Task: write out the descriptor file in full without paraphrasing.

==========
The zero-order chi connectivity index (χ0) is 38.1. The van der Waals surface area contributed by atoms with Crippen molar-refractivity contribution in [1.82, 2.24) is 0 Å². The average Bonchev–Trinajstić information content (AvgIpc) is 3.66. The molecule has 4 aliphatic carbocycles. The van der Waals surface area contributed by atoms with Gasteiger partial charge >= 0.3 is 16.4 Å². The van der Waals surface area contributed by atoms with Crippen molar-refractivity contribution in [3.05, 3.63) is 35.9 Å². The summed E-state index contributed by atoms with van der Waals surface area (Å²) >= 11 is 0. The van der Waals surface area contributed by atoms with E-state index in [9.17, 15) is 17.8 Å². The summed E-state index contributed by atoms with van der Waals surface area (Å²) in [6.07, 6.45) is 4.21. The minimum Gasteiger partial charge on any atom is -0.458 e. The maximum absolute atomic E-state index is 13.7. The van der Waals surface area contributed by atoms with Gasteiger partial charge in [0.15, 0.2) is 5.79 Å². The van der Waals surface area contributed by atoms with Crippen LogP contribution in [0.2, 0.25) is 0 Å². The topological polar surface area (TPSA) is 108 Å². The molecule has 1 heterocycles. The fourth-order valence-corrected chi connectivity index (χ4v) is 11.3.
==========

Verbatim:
The zero-order chi connectivity index (χ0) is 38.1. The van der Waals surface area contributed by atoms with Crippen molar-refractivity contribution in [1.82, 2.24) is 0 Å². The average Bonchev–Trinajstić information content (AvgIpc) is 3.66. The molecule has 4 aliphatic carbocycles. The van der Waals surface area contributed by atoms with Gasteiger partial charge >= 0.3 is 16.4 Å². The van der Waals surface area contributed by atoms with Crippen molar-refractivity contribution in [3.05, 3.63) is 35.9 Å². The summed E-state index contributed by atoms with van der Waals surface area (Å²) >= 11 is 0. The van der Waals surface area contributed by atoms with E-state index in [9.17, 15) is 17.8 Å². The summed E-state index contributed by atoms with van der Waals surface area (Å²) in [6.07, 6.45) is 4.21. The minimum Gasteiger partial charge on any atom is -0.458 e. The maximum absolute atomic E-state index is 13.7. The van der Waals surface area contributed by atoms with Gasteiger partial charge in [0.15, 0.2) is 5.79 Å². The van der Waals surface area contributed by atoms with Crippen LogP contribution in [0.2, 0.25) is 0 Å². The topological polar surface area (TPSA) is 108 Å². The molecule has 1 heterocycles. The fourth-order valence-corrected chi connectivity index (χ4v) is 11.3.